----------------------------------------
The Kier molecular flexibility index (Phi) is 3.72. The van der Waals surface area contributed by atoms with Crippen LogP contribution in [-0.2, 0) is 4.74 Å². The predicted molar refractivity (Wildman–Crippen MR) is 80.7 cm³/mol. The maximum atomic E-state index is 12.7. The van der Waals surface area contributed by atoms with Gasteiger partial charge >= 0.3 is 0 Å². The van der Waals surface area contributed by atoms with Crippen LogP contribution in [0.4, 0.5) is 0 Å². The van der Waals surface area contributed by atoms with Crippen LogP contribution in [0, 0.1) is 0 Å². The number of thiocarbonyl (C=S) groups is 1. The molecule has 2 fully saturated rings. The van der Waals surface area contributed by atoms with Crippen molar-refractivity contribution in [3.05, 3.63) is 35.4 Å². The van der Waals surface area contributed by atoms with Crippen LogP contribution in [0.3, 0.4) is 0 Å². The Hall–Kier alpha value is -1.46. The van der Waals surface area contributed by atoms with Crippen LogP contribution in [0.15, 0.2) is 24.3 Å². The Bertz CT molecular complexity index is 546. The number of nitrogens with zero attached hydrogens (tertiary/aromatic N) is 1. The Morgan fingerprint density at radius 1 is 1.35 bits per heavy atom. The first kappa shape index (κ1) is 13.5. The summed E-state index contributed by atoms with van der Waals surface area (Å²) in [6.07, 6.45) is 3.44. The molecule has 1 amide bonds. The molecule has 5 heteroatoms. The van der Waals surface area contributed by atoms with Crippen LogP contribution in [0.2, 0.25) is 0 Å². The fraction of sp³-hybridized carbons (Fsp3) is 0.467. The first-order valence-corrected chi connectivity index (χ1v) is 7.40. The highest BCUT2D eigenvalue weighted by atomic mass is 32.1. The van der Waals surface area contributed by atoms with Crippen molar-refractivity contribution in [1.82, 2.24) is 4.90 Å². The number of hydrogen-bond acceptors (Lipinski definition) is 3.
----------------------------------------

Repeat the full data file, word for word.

The Kier molecular flexibility index (Phi) is 3.72. The van der Waals surface area contributed by atoms with Crippen LogP contribution in [-0.2, 0) is 4.74 Å². The predicted molar refractivity (Wildman–Crippen MR) is 80.7 cm³/mol. The maximum atomic E-state index is 12.7. The van der Waals surface area contributed by atoms with Gasteiger partial charge >= 0.3 is 0 Å². The van der Waals surface area contributed by atoms with Crippen LogP contribution in [0.4, 0.5) is 0 Å². The van der Waals surface area contributed by atoms with Crippen LogP contribution in [0, 0.1) is 0 Å². The number of thiocarbonyl (C=S) groups is 1. The molecule has 2 fully saturated rings. The van der Waals surface area contributed by atoms with Crippen molar-refractivity contribution in [3.05, 3.63) is 35.4 Å². The van der Waals surface area contributed by atoms with Crippen LogP contribution in [0.3, 0.4) is 0 Å². The Hall–Kier alpha value is -1.46. The van der Waals surface area contributed by atoms with Crippen LogP contribution in [0.15, 0.2) is 24.3 Å². The Bertz CT molecular complexity index is 546. The number of nitrogens with zero attached hydrogens (tertiary/aromatic N) is 1. The Morgan fingerprint density at radius 1 is 1.35 bits per heavy atom. The first kappa shape index (κ1) is 13.5. The summed E-state index contributed by atoms with van der Waals surface area (Å²) in [6.07, 6.45) is 3.44. The molecule has 1 amide bonds. The molecule has 5 heteroatoms. The van der Waals surface area contributed by atoms with Crippen LogP contribution in [0.2, 0.25) is 0 Å². The fraction of sp³-hybridized carbons (Fsp3) is 0.467. The first-order valence-corrected chi connectivity index (χ1v) is 7.40. The highest BCUT2D eigenvalue weighted by atomic mass is 32.1. The van der Waals surface area contributed by atoms with Crippen molar-refractivity contribution in [1.82, 2.24) is 4.90 Å². The number of hydrogen-bond acceptors (Lipinski definition) is 3.